It’s time for A to Wa of Japan again! Last week’s post was about things beginning with い (i) and we looked at Izumo-taisha (出雲大社) and Inarizushi (いなり寿司). This week we are looking at things beginning with う (u), and I’d like to thank everyone who joined in with suggestions.
AK suggested umeboshi (梅干し / pickled plums); Zooming Japan suggested unagi (うなぎ / eel); Jay Dee suggested udon (うどん / noodles), undokai (運動会 / sports day), ume (梅 / Japanese plum), Urawa (浦和 / part of Saitama City), and Uwajima (宇和島 / a place in Ehime); lovelycomplex22 suggested Uzumaki Naruto from Naruto (うずまきナルト), unagi, and umeboshi; UK Seikatsu suggested The Willard (ウィラード / a punk band), umeboshi, umeshu (梅酒 / plum wine), unagi, udon, uni (ウニ / sea urchin), unohana (卯の花 /soybean fibre left after making tofu), Ujikintoki (宇治金時 / green-tea-flavoured ice shavings, with sweet red beans and condensed milk), uiro (ういろう / sweet rice jelly), Utada Hikaru (宇多田ヒカル / J-pop singer), Uchida Yuuya (内田裕也 / J-rock singer/actor, Umezawa Tomio (梅沢富美男 / an actor), Urayasu-shi (浦安市 / a place in Chiba), Utsumonomiya-shi (宇都宮市 / a place in Tochigi), and Ultraman (ウルトラマン / a character from a TV series); and Francoise suggested Uji (宇治 / a place in Kyoto), Utamaro ( 歌麿 / a ukiyo-e artist), ukiyo-e (浮世絵 / Japanese woodblock prints), umeboshi and udon.
With so many wonderful food suggestions this week, I’ve decided to do a food special and write about three Japanese foods beginning with う (u)…
If you’re familiar with Japanese food and drink, you’ll probably have heard the words umeboshi (梅干し) and umeshu (梅酒) before. Umeboshi is usually translated as ‘pickled plum’, but actually the fruit is a Japanese apricot, and is more similar to an apricot than a plum. The tree which bears the fruit known as ‘ume’ is the Prunus mume, which is an Asian tree species classified in the Armeniaca section of the genus Prunus (source: Wikipedia).
These Japanese apricots are better known through umeboshi and umeshu, so let’s look at them.
Umeboshi are often used as a test of just how ‘Japanese’ a foreigner can be in Japan, due to their unpopular sour taste. Umeboshi are known for being very healthy, and I’ve even heard that some people believe they can cure or prevent cancer, but for me they are just too sour to eat by themselves.
However, I don’t mind umeboshi when they’re mixed in with rice, either whole as in the picture below, or chopped up finely. They add a sour but nice flavour to the rice, and are especially tasty when used in onigiri (rice balls).
Umeshu, on the other hand, is much more to my taste…
Umeshu is a sweet plum wine made from the same fruit, and makes a great alternative to sake. As well as being drunk straight or with ice (umeshu rokku), umeshu is often used in cocktails, such as umeshu sour and umeshu soda, and can be found in convenience stores sold in cans.
Some people even make their own umeshu at home. Actually, one of my students used to, and occasionally she would smuggle PET bottles of it into the school and sneak them into my handbag for me. I found her umeshu to be the best one I had ever tasted, but also the most alcoholic!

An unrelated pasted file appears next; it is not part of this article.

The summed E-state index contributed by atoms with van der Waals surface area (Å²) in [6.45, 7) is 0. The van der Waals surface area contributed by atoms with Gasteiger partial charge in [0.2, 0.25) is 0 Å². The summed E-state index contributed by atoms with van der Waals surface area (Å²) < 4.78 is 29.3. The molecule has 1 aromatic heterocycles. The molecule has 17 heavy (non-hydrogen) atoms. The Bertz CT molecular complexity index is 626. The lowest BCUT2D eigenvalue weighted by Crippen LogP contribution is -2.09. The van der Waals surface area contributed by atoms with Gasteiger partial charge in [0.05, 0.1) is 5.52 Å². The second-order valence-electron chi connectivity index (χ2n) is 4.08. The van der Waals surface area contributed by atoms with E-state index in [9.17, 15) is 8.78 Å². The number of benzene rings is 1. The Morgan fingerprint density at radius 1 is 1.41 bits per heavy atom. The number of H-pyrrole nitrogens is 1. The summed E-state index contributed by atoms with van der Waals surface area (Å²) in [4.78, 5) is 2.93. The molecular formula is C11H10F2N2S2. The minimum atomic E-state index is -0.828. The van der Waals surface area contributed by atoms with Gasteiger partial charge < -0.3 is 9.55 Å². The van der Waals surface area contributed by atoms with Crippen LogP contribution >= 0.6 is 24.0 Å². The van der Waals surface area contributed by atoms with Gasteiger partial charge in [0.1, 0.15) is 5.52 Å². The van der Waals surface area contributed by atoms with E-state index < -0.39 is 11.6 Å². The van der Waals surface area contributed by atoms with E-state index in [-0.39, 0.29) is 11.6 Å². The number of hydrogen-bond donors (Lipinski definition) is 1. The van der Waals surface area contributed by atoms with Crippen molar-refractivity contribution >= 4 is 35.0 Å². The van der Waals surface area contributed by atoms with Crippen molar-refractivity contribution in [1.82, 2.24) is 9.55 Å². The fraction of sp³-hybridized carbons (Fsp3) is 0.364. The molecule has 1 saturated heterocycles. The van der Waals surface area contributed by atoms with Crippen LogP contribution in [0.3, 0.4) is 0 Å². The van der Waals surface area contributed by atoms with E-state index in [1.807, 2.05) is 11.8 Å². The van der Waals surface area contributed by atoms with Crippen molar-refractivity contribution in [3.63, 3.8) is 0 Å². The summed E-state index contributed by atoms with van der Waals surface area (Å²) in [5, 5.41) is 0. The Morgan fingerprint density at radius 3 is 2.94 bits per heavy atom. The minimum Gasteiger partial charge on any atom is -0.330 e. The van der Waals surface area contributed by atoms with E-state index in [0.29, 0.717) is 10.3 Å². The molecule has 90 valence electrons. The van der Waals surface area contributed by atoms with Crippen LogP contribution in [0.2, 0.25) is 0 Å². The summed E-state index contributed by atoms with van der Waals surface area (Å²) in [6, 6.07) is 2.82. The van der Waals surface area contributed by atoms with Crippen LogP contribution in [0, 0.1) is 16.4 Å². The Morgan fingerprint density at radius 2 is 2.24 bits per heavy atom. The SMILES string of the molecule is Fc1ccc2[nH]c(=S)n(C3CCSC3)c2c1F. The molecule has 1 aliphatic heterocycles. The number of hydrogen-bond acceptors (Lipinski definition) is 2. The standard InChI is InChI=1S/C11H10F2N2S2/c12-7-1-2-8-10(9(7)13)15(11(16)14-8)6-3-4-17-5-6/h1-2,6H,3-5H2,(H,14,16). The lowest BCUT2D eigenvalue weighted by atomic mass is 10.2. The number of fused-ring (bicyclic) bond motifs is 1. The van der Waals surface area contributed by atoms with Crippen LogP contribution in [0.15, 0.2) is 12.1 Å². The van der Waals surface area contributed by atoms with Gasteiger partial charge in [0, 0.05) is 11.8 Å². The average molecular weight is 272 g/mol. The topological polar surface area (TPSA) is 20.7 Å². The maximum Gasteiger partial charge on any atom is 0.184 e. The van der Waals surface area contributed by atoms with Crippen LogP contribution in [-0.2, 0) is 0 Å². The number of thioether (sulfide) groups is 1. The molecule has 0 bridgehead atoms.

You’ll come across various different kinds of noodles in Japanese cooking, and udon noodles are among the more common. Udon noodles are thicker than other noodles, such as soba, made from wheat-flour, and usually white:
There are lots of different dishes you can cook with udon, and across Japan you’ll find many regional varieties of these dishes, too. The simplest dish featuring Udon is called kake udon, which is hot udon in a simple broth. One of my favourite udon dishes is miso nikomi udon, which is popular in Nagoya. The key to miso nikomi udon is, of course, the miso, and I think the other ingredients vary. I have found various recipes on the Internet for miso nikomi udon (such as this one), all including chicken, but I’m pretty sure the one I tried in Nagoya didn’t include meat.
As well as being served in soups, udon can also be served fried as yakiudon (like yakisoba). If you want to try making yakiudon yourself, why not try this recipe for stir fried tofu with udon noodles, which I made last year.
Although I have actually had Ujikintoki before, I didn’t know the name of it until it was suggested this week. It’s a combination of the things I love best about Japanese food – green tea and red beans! This summer dessert is made out of green tea flavoured ice shavings with red beans and condensed milk. It’s a kind of kakigori (かき氷) – shaved ice – and I didn’t realise it had its own name.
The ‘Uji’ in ‘Ujikintoki comes from the area of Kyoto called Uji (宇治), which is known for its green tea. ‘Kintoki’ is, I think, another name for the red beans we usually call ‘azuki beans’. According to the dictionary it’s actually a ‘red kidney bean’, but I think Ujikintoki is usually served with azuki beans.
All this talk of food is making me rather hungry!
Next week we’ll start with え (e), so please leave a comment below suggesting a topic for things beginning with え. Topics can be anything, as long as they are connected to Japan – food, places, people, characters, whatever you want to hear about! Just remember that the words you suggest must be Japanese (for example, you can’t suggest ‘egg’ for ‘e’, because ‘egg’ in Japanese is ‘tamago’, but you could suggest ‘Ehime’, which is a place in Japan.
I look forward to hearing your suggestions! (*^_^)v